South Africa ‘won’t be spared’ from the Russia-Ukraine war: Ramaphosa


South Africa ‘won’t be spared’ from the Russia-Ukraine war: Ramaphosa

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South Africa risks being rocked by strong economic headwinds in the coming months as the “conflict between Russia and Ukraine” impacts the global economy, says president Cyril Ramaphosa.

Speaking at an event hosted by asset manager NinetyOne on Wednesday evening (16 March), Ramaphosa said the economic turmoil comes just as South Africa and other countries recover from the two-year-long Covid pandemic.

“Just as we have not been spared the economic impact of the global Covid-19 pandemic, so too will South Africa be affected by the conflict between Russia and Ukraine,” he said.

Ramaphosa and the South African government has refused to call Russia’s attacks on Ukraine an invasion or a war, with the country’s official stance being neutrality – calling for both countries to end hostilities.

“We are already seeing the impact of the conflict on global commodity prices and, should the conflict continue, we will see its effects on many parts of our economy and in the daily lives of our people. It is therefore vital that the international community work with the governments of Russia and Ukraine to end hostilities now and achieve a meaningful and lasting peace.”

Ramaphosa added that South Africa’s real GDP grew by 1.2% in the fourth quarter of 2021, taking the annual growth rate for 2021 to 4.9%.

This shows that the economy is recovering, with a further 2.1% increase in GDP expected this year. However, Ramaphosa said this growth rate is not enough to stem the country’s record-high unemployment rate.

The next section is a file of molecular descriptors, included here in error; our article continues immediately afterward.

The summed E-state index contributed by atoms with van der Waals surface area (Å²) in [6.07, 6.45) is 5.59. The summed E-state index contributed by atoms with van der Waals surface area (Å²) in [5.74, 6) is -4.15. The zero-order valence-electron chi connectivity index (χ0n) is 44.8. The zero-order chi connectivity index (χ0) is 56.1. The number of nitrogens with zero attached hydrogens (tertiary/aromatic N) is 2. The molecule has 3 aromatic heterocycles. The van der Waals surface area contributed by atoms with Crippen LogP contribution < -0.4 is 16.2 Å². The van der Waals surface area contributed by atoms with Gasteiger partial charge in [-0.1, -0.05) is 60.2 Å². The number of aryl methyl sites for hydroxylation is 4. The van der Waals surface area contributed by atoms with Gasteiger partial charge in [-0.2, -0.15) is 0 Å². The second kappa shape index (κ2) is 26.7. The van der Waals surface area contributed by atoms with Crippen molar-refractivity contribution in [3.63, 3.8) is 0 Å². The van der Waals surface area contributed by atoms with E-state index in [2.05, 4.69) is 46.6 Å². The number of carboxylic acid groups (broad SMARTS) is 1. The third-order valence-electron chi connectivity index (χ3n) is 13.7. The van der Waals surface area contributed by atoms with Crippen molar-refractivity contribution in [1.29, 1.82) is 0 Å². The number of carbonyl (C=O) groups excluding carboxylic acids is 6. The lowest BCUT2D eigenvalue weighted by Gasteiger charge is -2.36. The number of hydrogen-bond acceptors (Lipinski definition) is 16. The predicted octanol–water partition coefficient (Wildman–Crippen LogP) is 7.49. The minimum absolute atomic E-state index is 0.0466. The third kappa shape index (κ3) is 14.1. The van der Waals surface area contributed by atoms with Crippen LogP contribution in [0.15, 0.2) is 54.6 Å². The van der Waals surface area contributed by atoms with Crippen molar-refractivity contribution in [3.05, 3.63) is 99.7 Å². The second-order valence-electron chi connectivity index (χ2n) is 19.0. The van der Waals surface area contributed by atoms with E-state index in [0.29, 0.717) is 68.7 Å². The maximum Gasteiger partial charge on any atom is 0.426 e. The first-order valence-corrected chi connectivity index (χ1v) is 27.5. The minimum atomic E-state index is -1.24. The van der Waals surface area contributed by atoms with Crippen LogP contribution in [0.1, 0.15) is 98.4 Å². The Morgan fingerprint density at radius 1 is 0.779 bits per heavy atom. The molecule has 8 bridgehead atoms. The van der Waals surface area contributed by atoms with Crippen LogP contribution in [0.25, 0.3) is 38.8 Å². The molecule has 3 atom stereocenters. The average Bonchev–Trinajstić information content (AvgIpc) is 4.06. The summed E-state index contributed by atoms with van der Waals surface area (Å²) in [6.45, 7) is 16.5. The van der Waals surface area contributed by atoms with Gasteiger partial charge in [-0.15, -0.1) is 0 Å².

“It is not enough to turn the tide on unemployment and to lift millions of South Africans out of poverty. That is why in this year’s State of the Nation Address, I called for a new consensus for growth and employment.

“We need to deepen our cooperation, build on progress in the implementation of the Economic Reconstruction and Recovery Plan, and focus our collective capabilities on unlocking the potential of our economy and our people.”

Data published by Absa this week shows the Russian invasion has led to higher oil and grain prices globally, which will directly push up prices of key goods within South Africa’s CPI such as fuel and bread.

In addition, sharply higher commodity prices could also lead to second-order inflationary effects, for example as public transport or food prices are increased to offset firms’ higher fuel costs.

The group said ongoing supply chain disruptions to semiconductor chips could also push up prices of cars, TVs and computers in the coming months.

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